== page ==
How to make it

  • Note: Because the ham is so rich and salty, it is usually served with poultry (a roasted turkey is perfect) and an assortment of vegetables. Greens simmered in a bit of broth from the ham are a must. This stuffing can also be prepared with kale, collards, or any available winter greens.
  • 1. Remove cheesecloth casing and scrub mold and excess black pepper from ham's surface. Place ham in a large stockpot, cover with water, and soak for 12 hours, changing water at least once, twice if possible.
  • 2. Drain ham and cover with fresh water. Bring water to boil over medium-high heat; simmer, adding hot water as necessary to keep ham covered, until it softens, about 2 hours. Remove ham from pot and cool to room temperature, reserving ham broth.
  • 3. Clean outside of cooled ham, wiping off excess black pepper that has been loosened during simmering. Use a sharp knife to remove excess fat from around outside of ham, reserving 1 tablespoon of fat.
  • 4. Meanwhile, for the stuffing, bring water to boil in a small saucepan. Add salt, then gradually stir in grits. Simmer, stirring frequently, until grits start to thicken, 5 to 7 minutes; transfer to a large bowl and set aside.
  • 5. Heat 1/4 cup of reserved ham broth in a large nonreactive soup kettle. Add greens and spinach, cover and cook over high heat until just wilted, about 5 minutes. Transfer to a colander; drain for 15 minutes. Squeeze excess moisture from greens and chop fine. Add greens to bowl with grits.
  • 6. Heat reserved fat in a large skillet; sauté onions until softened slightly, 3 to 4 minutes. Stir in garlic, celery, red pepper, and scallions; sauté until softened slightly, 3 to 4 minutes longer. Add sautéed vegetables to bowl with greens and grits. Stir in next 4 ingredients.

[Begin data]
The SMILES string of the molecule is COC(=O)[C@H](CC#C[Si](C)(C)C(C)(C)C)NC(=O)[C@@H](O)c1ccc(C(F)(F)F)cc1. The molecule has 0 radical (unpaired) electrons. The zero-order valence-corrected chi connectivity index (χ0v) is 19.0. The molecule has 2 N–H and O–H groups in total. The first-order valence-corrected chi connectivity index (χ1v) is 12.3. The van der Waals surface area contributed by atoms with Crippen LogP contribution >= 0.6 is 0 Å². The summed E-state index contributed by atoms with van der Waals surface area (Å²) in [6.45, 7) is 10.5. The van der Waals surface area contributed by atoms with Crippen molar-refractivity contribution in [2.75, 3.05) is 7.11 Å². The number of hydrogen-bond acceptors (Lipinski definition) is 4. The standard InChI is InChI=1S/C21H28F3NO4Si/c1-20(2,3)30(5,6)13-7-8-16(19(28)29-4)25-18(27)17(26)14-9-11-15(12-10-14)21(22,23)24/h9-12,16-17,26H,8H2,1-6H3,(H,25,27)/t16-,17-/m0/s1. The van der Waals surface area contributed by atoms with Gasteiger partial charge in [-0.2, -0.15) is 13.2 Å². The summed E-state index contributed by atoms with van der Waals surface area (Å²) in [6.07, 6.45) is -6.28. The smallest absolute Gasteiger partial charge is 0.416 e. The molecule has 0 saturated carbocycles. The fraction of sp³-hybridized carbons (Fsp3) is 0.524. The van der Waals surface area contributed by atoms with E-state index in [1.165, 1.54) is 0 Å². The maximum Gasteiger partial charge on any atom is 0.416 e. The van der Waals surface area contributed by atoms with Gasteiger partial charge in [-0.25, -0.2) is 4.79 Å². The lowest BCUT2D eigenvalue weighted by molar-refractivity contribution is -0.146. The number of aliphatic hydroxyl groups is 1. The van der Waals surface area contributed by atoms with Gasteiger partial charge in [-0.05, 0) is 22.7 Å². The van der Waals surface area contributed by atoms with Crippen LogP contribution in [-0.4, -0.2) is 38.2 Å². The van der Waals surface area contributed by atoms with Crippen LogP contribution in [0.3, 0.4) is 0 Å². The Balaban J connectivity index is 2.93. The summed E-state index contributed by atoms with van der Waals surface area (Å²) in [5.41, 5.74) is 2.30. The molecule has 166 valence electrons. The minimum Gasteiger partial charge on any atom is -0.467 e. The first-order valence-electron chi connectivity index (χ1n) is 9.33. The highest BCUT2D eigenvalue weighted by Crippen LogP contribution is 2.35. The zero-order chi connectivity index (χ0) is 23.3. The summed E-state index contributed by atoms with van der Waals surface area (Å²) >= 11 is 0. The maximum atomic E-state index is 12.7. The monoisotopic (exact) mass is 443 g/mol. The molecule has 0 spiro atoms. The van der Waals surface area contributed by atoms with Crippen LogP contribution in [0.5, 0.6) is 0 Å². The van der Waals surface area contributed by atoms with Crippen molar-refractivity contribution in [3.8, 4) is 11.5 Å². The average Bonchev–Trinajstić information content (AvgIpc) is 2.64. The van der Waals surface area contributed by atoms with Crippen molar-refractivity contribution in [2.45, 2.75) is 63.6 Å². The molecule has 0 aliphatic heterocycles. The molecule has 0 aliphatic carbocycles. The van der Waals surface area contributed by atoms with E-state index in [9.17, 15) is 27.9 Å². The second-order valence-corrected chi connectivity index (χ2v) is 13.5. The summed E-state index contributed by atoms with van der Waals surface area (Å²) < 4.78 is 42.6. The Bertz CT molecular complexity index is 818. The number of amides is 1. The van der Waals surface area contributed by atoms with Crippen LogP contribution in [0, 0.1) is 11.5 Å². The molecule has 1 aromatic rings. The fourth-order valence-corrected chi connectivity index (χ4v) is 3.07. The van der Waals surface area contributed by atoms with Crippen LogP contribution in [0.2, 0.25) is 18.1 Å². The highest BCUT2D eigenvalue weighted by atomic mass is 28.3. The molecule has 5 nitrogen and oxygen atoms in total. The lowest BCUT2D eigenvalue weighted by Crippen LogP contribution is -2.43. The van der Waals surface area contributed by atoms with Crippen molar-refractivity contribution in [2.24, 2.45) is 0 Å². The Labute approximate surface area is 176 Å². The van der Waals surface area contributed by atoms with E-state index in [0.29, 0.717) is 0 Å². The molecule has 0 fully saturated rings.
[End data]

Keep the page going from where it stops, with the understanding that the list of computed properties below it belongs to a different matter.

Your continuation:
• 7. Cover top of ham with a series of parallel cuts down to the bone. Cuts (about 12 in all) should be about 3 inches long and about 1 inch apart; to ensure that each slice of ham contains some stuffing, stagger cuts so they are not in even rows. Use fingers to open slits and fill generously with stuffing.
  • 8. Place 2 doubled pieces of cheesecloth each measuring 2 feet acress and 3 feet long, on top of each other. Place ham near top of chesecloth and tightly roll cheesecloth around ham. Twist ends of cheesecloth and tie tightly with butcher's twine or thick string in a double knot to prevent cheesecloth from unwrapping.
  • 9. Return wrapped ham to pot containing reserved ham broth. Bring ham to a boil; simmer until ham is tender, 2 to 3 hours. (Total simmering time before and after stuffing is about 20 minutes per pound.) Turn off heat and allow ham to rest in broth for 1 hour. Remove ham from borth, unwrap, and refrigerate overnight or up to 1 week. Reserve defatted ham broth for future use.
  • 10. For the Glaze: Heat the over to 375 degrees. Mix brown sugar, honey mustard, and water in a small saucepan; simmer gently, stirring frequently, until sugar melts, about 5 minutes. Brush chilled ham with glaze and bake until lightly browned, about 20 minutes. Cool ham to room temperature and then refrigerate for at least two hours (or overnight) before serving.
  • 11. When ready to serve, begin at hock end and make thin slices perpendicular to bone. Serve ham with biscuits, freshly cooked greens, and spiced peaches (see related recipe).

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